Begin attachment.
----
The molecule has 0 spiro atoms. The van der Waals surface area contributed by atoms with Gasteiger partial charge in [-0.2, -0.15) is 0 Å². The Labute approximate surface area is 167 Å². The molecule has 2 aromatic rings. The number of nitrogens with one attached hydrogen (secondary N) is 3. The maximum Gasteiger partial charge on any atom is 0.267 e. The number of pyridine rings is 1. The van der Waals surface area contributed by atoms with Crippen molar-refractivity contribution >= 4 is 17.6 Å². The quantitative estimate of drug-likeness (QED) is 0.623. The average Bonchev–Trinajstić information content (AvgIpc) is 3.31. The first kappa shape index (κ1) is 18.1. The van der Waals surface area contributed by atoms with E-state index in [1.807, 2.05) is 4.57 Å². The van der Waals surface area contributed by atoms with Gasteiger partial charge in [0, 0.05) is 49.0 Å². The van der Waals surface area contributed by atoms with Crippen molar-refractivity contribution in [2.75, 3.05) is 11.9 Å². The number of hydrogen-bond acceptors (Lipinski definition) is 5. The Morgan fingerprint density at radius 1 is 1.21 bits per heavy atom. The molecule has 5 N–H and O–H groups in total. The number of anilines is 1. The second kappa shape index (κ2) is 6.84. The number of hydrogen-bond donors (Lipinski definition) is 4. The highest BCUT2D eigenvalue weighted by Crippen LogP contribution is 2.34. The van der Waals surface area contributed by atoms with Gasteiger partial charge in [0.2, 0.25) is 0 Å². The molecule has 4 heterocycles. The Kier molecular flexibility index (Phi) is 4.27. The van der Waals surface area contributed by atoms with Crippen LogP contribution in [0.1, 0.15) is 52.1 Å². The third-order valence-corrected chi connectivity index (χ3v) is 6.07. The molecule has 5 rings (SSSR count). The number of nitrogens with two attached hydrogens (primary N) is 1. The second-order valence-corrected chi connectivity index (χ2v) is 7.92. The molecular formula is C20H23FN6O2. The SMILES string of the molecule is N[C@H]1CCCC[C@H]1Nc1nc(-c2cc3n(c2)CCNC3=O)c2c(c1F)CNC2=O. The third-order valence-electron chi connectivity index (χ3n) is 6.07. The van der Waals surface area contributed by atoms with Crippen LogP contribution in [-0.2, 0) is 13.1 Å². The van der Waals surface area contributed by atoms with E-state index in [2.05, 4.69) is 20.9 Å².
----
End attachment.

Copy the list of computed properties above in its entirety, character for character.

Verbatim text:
The molecule has 0 spiro atoms. The van der Waals surface area contributed by atoms with Gasteiger partial charge in [-0.2, -0.15) is 0 Å². The Labute approximate surface area is 167 Å². The molecule has 2 aromatic rings. The number of nitrogens with one attached hydrogen (secondary N) is 3. The maximum Gasteiger partial charge on any atom is 0.267 e. The number of pyridine rings is 1. The van der Waals surface area contributed by atoms with Crippen molar-refractivity contribution >= 4 is 17.6 Å². The quantitative estimate of drug-likeness (QED) is 0.623. The average Bonchev–Trinajstić information content (AvgIpc) is 3.31. The first kappa shape index (κ1) is 18.1. The van der Waals surface area contributed by atoms with E-state index in [1.807, 2.05) is 4.57 Å². The van der Waals surface area contributed by atoms with Gasteiger partial charge in [0, 0.05) is 49.0 Å². The van der Waals surface area contributed by atoms with Crippen molar-refractivity contribution in [2.75, 3.05) is 11.9 Å². The number of hydrogen-bond acceptors (Lipinski definition) is 5. The Morgan fingerprint density at radius 1 is 1.21 bits per heavy atom. The molecule has 5 N–H and O–H groups in total. The number of anilines is 1. The second kappa shape index (κ2) is 6.84. The number of hydrogen-bond donors (Lipinski definition) is 4. The highest BCUT2D eigenvalue weighted by Crippen LogP contribution is 2.34. The van der Waals surface area contributed by atoms with Gasteiger partial charge in [0.2, 0.25) is 0 Å². The molecule has 4 heterocycles. The Kier molecular flexibility index (Phi) is 4.27. The van der Waals surface area contributed by atoms with Crippen LogP contribution in [0.1, 0.15) is 52.1 Å². The third-order valence-corrected chi connectivity index (χ3v) is 6.07. The molecule has 5 rings (SSSR count). The number of nitrogens with two attached hydrogens (primary N) is 1. The second-order valence-corrected chi connectivity index (χ2v) is 7.92. The molecular formula is C20H23FN6O2. The SMILES string of the molecule is N[C@H]1CCCC[C@H]1Nc1nc(-c2cc3n(c2)CCNC3=O)c2c(c1F)CNC2=O. The third-order valence-electron chi connectivity index (χ3n) is 6.07. The van der Waals surface area contributed by atoms with Crippen LogP contribution in [-0.2, 0) is 13.1 Å². The van der Waals surface area contributed by atoms with E-state index in [2.05, 4.69) is 20.9 Å².